Tuesday, December 6, 2016

Why U.S. Shale Producers Are The Biggest Winner From OPEC’s Oil Deal

‘Oil prices are truly on course for a recovery’: analyst


By Myra P. Saefong
MarketWatch
December 6, 2016

Major oil producers from around the globe managed to strike a deal to help the market find a balance between demand and a glut of supplies that has weighed on prices for more than two years.

So far, the oil market has cheered the agreement, but the true winner may be the U.S. shale-oil industry.

The Organization of the Petroleum Exporting Countries’ pledge to curb member production to no more than 32.5 million barrels a day, lifted crude prices CLF7, -0.66% LCOG7, -0.53% for three-straight sessions to tally a weekly gain of more than 11%, and on Monday oil extended those gains.

Key oil producers who aren’t members of OPEC, also agreed to cut back their output by 600,000 barrels a day, with Russia taking on half that reduction.

“The shale producers will be the ones who benefit” from the oil-producer deal and the likely rise in oil prices, said Charles Perry, chief executive officer of energy-consulting firm Perry Management.

“Shale drillers have good backlogs of undrilled but proven leases, and they can get rigs and other equipment quickly,” he said. “So even if OPEC cuts production for a limited period of time, the shale drillers can quickly jump in and drill some new wells.”

Horizontal drilling and hydraulic fracturing, or fracking, which involves using a mix of water, sand, and other additives to coax oil and gas from dense rock formations, has unlocked huge oil-and-gas deposits previously trapped in shale rock. Shale oil wells can be drilled in weeks, with no exploration risk.

Shale oil producers in the U.S. include EOG Resources Inc. EOG, +0.69% Devon Energy Corp.DVN, -0.23% and Whiting Petroleum Corp. WLL, +0.65% as well as Continental Resources Inc.CLR, -0.31% which is headed by Harold Hamm, seen as a possible pick by President-elect Donald Trump as Energy Secretary.

Action And Reaction


The OPEC production cuts are set to begin on Jan. 1 and the group will meet again in May to reassess the agreement and decide whether to extend the reductions.

Oil producers found more than enough incentive to reach a deal as prices for West Texas Intermediate crude futures suffered sharp losses in the last two years. By the end of 2015, settled below $40 a barrel—a more than 60% drop from the peak in 2014 of over $105 a barrel. WTI has now gained close to 40% year to date.



Against that backdrop, total oil production from seven major U.S. shale plays have fallen all year, but those declines have moderated in recent months. The Energy Information Administration forecast shale oil output down 20,000 barrels a day in December from a month earlier. The month-to-month decline for November was estimated at 30,000 barrels, and for October it was a decline of 61,000 barrels a day.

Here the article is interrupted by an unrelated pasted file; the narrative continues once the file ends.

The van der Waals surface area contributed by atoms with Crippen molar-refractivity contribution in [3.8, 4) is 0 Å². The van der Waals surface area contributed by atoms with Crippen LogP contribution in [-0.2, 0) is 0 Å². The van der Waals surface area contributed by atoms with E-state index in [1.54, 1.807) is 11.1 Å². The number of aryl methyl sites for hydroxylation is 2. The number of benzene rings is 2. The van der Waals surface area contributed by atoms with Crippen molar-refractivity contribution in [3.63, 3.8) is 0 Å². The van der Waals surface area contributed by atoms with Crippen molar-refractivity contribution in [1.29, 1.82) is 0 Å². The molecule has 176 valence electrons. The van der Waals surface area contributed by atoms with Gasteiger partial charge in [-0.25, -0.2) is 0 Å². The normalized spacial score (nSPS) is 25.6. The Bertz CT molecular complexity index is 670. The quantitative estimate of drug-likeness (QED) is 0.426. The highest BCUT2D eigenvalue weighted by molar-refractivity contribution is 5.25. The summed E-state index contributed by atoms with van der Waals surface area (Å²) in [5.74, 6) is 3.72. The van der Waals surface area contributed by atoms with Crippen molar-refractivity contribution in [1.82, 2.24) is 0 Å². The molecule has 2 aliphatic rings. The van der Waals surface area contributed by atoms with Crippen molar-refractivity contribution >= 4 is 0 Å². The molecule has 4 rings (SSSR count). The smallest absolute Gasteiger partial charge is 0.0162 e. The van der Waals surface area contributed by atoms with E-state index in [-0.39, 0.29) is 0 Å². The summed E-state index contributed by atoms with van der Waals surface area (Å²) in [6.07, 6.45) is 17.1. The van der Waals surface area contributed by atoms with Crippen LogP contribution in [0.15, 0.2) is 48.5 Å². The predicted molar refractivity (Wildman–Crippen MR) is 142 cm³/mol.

The EIA will issue its latest shale output update, with a forecast for January, on Dec. 12.

Perry attributed the declines in shale production in recent months, in part, to the “normal depletion decline of existing wells.” But if “new wells are drilled, these declines will change into oil production increases fairly rapidly.”

Michael Roomberg, a portfolio manager at Miller/Howard Investments DBBEX, +0.57% explained that “shale wells, like all oil wells, naturally become less productive over time, as the pressure in the formation is released, like the air from a balloon.”

And “that decline must be constantly offset by new well drilling, otherwise overall basin supply will decline,” he said. “So long as prices are insufficient to incentivize new drilling activity, supply will decline.”

But if oil producers stick to their agreement, prices for oil are expected to rise.

“Oil prices are truly on course for a recovery,” with Brent prices having reached a solid $54, backed by the first coordinated action by the OPEC members in 8 years, said Mihir Kapadia, chief executive officer and founder of Sun Global Investors. “It has definitely set a new price outlook for the commodity.” On Monday, Brent prices briefly topped $55 a barrel while those for WTI hit $52, marking levels not seen for those contracts in more than a year.

Part of the reason for OPEC’s reluctance to cut back on production has been concern over the loss of marketshare to non-OPEC producers such as the U.S.—specifically shale producers. OPEC’s agreement marked the first output cut in about 8 years.

“While some say OPEC has succeeded in its goal of limiting high-cost production, I tend to think they’ve sown the seeds of their own demise,” said Troy Vincent, oil analyst at ClipperData. “Production costs in the U.S. have roughly halved during the downturn in prices caused by Saudi Arabia’s turn to market share maximization, as companies focused on innovation and efficiency.”

“This sets a good foundation for the next leg up in U.S. production,” he said.

U.S. offshore oil output, however, isn’t likely to benefit as much as shale production, analysts said. Offshore wells involve a degree of exploration risk and logistical difficulties, given that they’re often drilled in deep water.

Offshore producers “have especially big lead times to drill wells, so it will take them a particularly long period to be able to get mobilized to drill new off shore wells,” said Perry.


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